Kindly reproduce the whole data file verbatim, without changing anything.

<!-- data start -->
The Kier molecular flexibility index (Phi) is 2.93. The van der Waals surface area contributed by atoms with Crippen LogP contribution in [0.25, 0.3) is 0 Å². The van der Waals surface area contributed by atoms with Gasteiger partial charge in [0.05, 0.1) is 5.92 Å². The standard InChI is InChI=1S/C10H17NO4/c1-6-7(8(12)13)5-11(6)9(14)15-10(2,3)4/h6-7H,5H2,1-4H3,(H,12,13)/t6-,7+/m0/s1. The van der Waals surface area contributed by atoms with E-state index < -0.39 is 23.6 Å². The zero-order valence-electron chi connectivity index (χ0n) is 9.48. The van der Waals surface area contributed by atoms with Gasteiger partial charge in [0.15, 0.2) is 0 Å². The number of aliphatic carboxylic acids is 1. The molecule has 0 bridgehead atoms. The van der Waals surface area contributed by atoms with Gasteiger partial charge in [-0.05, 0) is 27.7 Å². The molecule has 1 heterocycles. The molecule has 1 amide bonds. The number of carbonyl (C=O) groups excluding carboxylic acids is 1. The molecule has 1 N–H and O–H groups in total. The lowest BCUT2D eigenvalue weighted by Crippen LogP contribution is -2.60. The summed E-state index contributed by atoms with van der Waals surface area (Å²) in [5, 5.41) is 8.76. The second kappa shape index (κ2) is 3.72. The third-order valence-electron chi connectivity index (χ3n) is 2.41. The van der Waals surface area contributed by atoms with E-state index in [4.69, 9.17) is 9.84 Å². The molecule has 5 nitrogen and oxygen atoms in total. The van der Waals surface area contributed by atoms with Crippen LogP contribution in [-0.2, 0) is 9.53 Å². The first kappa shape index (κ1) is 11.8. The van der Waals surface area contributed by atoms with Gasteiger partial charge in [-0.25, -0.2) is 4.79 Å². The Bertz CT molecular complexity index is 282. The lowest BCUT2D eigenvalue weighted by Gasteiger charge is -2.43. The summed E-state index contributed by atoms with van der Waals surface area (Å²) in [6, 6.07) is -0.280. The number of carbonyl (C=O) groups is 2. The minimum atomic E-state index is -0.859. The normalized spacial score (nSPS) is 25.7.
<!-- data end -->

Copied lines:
The Kier molecular flexibility index (Phi) is 2.93. The van der Waals surface area contributed by atoms with Crippen LogP contribution in [0.25, 0.3) is 0 Å². The van der Waals surface area contributed by atoms with Gasteiger partial charge in [0.05, 0.1) is 5.92 Å². The standard InChI is InChI=1S/C10H17NO4/c1-6-7(8(12)13)5-11(6)9(14)15-10(2,3)4/h6-7H,5H2,1-4H3,(H,12,13)/t6-,7+/m0/s1. The van der Waals surface area contributed by atoms with E-state index < -0.39 is 23.6 Å². The zero-order valence-electron chi connectivity index (χ0n) is 9.48. The van der Waals surface area contributed by atoms with Gasteiger partial charge in [0.15, 0.2) is 0 Å². The number of aliphatic carboxylic acids is 1. The molecule has 0 bridgehead atoms. The van der Waals surface area contributed by atoms with Gasteiger partial charge in [-0.05, 0) is 27.7 Å². The molecule has 1 heterocycles. The molecule has 1 amide bonds. The number of carbonyl (C=O) groups excluding carboxylic acids is 1. The molecule has 1 N–H and O–H groups in total. The lowest BCUT2D eigenvalue weighted by Crippen LogP contribution is -2.60. The summed E-state index contributed by atoms with van der Waals surface area (Å²) in [5, 5.41) is 8.76. The second kappa shape index (κ2) is 3.72. The third-order valence-electron chi connectivity index (χ3n) is 2.41. The van der Waals surface area contributed by atoms with E-state index in [4.69, 9.17) is 9.84 Å². The molecule has 5 nitrogen and oxygen atoms in total. The van der Waals surface area contributed by atoms with Crippen LogP contribution in [-0.2, 0) is 9.53 Å². The first kappa shape index (κ1) is 11.8. The van der Waals surface area contributed by atoms with Gasteiger partial charge in [-0.25, -0.2) is 4.79 Å². The Bertz CT molecular complexity index is 282. The lowest BCUT2D eigenvalue weighted by Gasteiger charge is -2.43. The summed E-state index contributed by atoms with van der Waals surface area (Å²) in [6, 6.07) is -0.280. The number of carbonyl (C=O) groups is 2. The minimum atomic E-state index is -0.859. The normalized spacial score (nSPS) is 25.7.